That spring, the U.S. Congress passed a special immigration bill making places for former Russian university students and graduates.  My father knew nothing more about America than that it was the place for which his ancestor's brother had set sail from the heart of Russia, and the impressions he'd picked up reading books like The Last of the Mohicans and Huckleberry Finn.  But no other countries were offering special opportunities to refugees from the Russian Revolution.
    Dad would be successful in passing an oral screening given by a board of three Russian and two American professors designed to identify real students and to weed out opportunists.  He was accepted to go to America.
    But for him to reach the United States, he had to be able to pay half the passage money in advance, and riding in steerage from Constantinople to New York cost $90.
    Forty-five dollars may not seem like very much, especially if you have forty-five dollars.  However, at a time when my father was barely earning enough money to pay for the food to keep him alive and his part of the room rent, it was an overwhelming amount.
    Then, one morning that spring, Dad was making a little extra money by helping to carry another Russian's luggage two miles to the train station.  As they were crossing a busy intersection in the heart of the city, my father spied a small roll of paper held together with a rubber band lying against the curb.  Without pausing to look at it, he picked it up and put it in his pocket.
    After delivering his burden to the station and receiving his payment -- "the equivalent of ten American cents," Dad says -- he checked to see exactly what he'd found.  And inside the rubber band were several hundred Turkish piasters.
    This money wasn't enough in itself to pay for my father's passage, but it was almost half of what he needed.  And a few of the piasters bought him a rare decent meal.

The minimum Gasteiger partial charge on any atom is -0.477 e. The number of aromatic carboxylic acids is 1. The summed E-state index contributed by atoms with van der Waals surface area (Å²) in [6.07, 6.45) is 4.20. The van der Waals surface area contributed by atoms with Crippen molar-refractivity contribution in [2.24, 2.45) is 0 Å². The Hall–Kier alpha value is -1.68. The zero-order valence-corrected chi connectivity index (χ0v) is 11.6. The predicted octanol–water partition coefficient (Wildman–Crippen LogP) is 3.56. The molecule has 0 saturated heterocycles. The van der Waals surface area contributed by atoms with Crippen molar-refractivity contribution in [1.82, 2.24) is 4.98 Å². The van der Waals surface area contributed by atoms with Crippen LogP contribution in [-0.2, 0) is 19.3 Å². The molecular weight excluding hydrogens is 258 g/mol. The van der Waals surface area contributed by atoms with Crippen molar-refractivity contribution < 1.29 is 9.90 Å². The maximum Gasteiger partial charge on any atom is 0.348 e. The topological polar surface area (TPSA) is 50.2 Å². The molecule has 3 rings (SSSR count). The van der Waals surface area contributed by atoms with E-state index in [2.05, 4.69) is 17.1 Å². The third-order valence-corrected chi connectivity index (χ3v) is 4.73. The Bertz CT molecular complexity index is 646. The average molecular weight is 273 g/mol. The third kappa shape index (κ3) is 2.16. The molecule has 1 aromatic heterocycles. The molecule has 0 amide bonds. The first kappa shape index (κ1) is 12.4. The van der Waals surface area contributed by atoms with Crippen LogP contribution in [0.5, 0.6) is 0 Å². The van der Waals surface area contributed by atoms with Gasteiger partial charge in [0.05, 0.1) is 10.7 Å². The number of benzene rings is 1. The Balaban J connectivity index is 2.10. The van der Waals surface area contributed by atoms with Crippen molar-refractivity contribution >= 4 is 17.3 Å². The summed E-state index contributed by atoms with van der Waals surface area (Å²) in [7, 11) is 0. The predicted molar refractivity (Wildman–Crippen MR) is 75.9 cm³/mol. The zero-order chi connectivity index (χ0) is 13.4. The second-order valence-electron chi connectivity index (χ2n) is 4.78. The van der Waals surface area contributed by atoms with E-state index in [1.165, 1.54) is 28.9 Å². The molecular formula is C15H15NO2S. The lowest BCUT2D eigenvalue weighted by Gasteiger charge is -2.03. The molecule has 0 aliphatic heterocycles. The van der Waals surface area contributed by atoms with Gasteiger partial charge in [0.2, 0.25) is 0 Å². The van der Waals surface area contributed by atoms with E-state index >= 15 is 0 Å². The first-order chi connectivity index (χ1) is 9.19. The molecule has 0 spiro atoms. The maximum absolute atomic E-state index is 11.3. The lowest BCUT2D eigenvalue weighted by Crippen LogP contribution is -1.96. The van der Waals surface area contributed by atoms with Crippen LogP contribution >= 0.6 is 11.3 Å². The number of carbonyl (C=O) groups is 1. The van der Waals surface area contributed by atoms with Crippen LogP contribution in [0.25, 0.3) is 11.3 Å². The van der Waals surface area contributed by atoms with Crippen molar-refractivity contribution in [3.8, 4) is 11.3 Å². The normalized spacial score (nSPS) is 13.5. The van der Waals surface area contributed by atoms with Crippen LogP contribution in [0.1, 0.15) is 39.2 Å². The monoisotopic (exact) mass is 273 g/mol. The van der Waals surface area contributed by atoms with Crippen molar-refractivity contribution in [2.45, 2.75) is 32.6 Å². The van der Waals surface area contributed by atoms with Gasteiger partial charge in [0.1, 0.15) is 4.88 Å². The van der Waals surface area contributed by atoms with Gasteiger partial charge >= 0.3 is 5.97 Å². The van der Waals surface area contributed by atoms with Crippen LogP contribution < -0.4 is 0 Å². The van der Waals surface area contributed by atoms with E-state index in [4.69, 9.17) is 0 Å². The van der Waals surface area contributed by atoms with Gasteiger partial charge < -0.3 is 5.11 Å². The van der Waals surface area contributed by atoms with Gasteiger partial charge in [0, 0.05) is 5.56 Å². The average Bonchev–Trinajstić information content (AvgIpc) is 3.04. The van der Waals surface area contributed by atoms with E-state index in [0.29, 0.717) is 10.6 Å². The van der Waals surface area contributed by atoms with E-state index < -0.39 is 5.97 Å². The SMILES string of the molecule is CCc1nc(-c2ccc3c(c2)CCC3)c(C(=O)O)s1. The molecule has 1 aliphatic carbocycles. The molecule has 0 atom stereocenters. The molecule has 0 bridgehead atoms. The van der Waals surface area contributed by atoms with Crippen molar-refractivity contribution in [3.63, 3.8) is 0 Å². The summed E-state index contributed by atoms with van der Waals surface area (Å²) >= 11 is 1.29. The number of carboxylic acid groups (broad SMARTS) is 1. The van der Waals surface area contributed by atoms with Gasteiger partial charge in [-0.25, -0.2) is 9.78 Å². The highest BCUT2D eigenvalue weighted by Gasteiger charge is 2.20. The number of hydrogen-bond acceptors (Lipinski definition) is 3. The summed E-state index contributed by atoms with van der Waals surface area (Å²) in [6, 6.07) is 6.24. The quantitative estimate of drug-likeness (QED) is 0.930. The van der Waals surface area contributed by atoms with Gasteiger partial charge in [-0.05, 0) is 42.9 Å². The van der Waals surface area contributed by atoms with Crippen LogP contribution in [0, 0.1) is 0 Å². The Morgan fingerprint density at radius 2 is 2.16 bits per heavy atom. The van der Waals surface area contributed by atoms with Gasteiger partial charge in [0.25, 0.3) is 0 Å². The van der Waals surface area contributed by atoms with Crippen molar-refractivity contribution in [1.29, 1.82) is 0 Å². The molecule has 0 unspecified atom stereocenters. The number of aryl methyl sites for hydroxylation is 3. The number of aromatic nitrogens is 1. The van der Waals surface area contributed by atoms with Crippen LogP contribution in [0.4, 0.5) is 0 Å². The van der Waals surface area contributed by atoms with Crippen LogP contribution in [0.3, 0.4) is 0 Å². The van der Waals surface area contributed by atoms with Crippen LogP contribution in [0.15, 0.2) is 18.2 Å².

For the rest of the money, Dad appealed to his sister Katya, who was now living in Poland.
    She'd had adventures, too.  Katya was a nurse who'd fled Voronezh after being denounced as a counter-revolutionary and an enemy of the proletariat by the wife of a Red official to whom she'd refused admission to the hospital with a trivial complaint.  She'd then attached herself to the field hospital of a Polish army unit stranded in southern Russia by Russia's withdrawal from World War I.  She had come down with typhoid fever, and later married her doctor, Josef Szulc.
    Polish money wasn't worth very much in 1923.  But Dr. Szulc cashed in his life insurance policy for its current value and sent the proceeds to his young brother-in-law, whom he would never meet.  And thousands of zlotys turned into the $25 my father still lacked.
    So there you have it -- one more time the good will of others and a happy accident were able to do for Dad what he would have been completely incapable of doing for himself.  And in June he sailed for America on the Greek steamer King Alexander.


Border courtesy of FDZ Graphics
Bullet courtesy of Dreamcatcher Graphics